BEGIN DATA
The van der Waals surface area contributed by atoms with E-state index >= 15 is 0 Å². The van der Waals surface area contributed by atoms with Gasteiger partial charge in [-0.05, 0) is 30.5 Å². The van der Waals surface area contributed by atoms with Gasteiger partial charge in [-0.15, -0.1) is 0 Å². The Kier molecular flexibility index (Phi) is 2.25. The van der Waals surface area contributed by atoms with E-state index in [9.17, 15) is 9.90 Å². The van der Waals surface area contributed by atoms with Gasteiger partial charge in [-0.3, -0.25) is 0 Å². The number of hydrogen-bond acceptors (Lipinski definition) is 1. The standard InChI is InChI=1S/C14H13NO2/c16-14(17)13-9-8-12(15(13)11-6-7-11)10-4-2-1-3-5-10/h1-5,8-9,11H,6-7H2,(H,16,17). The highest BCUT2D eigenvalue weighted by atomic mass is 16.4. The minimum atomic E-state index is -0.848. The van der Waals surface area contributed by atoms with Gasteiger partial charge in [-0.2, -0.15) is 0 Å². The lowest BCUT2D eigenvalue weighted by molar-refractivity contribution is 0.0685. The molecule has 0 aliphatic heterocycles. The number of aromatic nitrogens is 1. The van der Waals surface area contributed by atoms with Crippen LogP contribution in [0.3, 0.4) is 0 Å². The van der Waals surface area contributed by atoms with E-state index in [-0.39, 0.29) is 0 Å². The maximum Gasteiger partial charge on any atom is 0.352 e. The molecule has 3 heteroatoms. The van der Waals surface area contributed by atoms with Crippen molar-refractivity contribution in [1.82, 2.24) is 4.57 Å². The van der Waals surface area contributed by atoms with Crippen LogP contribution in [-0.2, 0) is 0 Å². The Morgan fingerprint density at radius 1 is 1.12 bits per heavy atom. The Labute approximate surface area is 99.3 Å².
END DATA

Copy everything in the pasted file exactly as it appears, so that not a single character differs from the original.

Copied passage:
The van der Waals surface area contributed by atoms with E-state index >= 15 is 0 Å². The van der Waals surface area contributed by atoms with Gasteiger partial charge in [-0.05, 0) is 30.5 Å². The van der Waals surface area contributed by atoms with Gasteiger partial charge in [-0.15, -0.1) is 0 Å². The Kier molecular flexibility index (Phi) is 2.25. The van der Waals surface area contributed by atoms with E-state index in [9.17, 15) is 9.90 Å². The van der Waals surface area contributed by atoms with Gasteiger partial charge in [-0.3, -0.25) is 0 Å². The number of hydrogen-bond acceptors (Lipinski definition) is 1. The standard InChI is InChI=1S/C14H13NO2/c16-14(17)13-9-8-12(15(13)11-6-7-11)10-4-2-1-3-5-10/h1-5,8-9,11H,6-7H2,(H,16,17). The highest BCUT2D eigenvalue weighted by atomic mass is 16.4. The minimum atomic E-state index is -0.848. The van der Waals surface area contributed by atoms with Gasteiger partial charge in [-0.2, -0.15) is 0 Å². The lowest BCUT2D eigenvalue weighted by molar-refractivity contribution is 0.0685. The molecule has 0 aliphatic heterocycles. The number of aromatic nitrogens is 1. The van der Waals surface area contributed by atoms with Crippen LogP contribution in [0.3, 0.4) is 0 Å². The van der Waals surface area contributed by atoms with E-state index in [-0.39, 0.29) is 0 Å². The maximum Gasteiger partial charge on any atom is 0.352 e. The molecule has 3 heteroatoms. The van der Waals surface area contributed by atoms with Crippen molar-refractivity contribution in [1.82, 2.24) is 4.57 Å². The van der Waals surface area contributed by atoms with Crippen LogP contribution in [-0.2, 0) is 0 Å². The Morgan fingerprint density at radius 1 is 1.12 bits per heavy atom. The Labute approximate surface area is 99.3 Å².